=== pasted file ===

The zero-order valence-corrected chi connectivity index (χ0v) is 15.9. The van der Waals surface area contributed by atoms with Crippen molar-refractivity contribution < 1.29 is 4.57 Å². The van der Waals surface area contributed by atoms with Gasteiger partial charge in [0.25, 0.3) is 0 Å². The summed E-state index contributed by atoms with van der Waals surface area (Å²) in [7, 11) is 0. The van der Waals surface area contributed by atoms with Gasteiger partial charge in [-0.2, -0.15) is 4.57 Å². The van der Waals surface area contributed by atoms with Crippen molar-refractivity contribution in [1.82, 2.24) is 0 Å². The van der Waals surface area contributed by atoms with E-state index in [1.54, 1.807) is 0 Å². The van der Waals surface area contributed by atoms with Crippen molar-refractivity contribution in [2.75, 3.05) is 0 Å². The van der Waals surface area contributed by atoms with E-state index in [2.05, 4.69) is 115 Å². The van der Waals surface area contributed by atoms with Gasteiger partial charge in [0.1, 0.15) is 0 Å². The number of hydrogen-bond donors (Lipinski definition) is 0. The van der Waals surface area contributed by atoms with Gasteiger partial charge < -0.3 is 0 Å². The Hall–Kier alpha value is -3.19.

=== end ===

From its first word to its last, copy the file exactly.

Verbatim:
The zero-order valence-corrected chi connectivity index (χ0v) is 15.9. The van der Waals surface area contributed by atoms with Crippen molar-refractivity contribution < 1.29 is 4.57 Å². The van der Waals surface area contributed by atoms with Gasteiger partial charge in [0.25, 0.3) is 0 Å². The summed E-state index contributed by atoms with van der Waals surface area (Å²) in [7, 11) is 0. The van der Waals surface area contributed by atoms with Gasteiger partial charge in [-0.2, -0.15) is 4.57 Å². The van der Waals surface area contributed by atoms with Crippen molar-refractivity contribution in [1.82, 2.24) is 0 Å². The van der Waals surface area contributed by atoms with E-state index in [1.54, 1.807) is 0 Å². The van der Waals surface area contributed by atoms with Crippen molar-refractivity contribution in [2.75, 3.05) is 0 Å². The van der Waals surface area contributed by atoms with E-state index in [2.05, 4.69) is 115 Å². The van der Waals surface area contributed by atoms with Gasteiger partial charge in [0.1, 0.15) is 0 Å². The number of hydrogen-bond donors (Lipinski definition) is 0. The van der Waals surface area contributed by atoms with Gasteiger partial charge < -0.3 is 0 Å². The Hall–Kier alpha value is -3.19.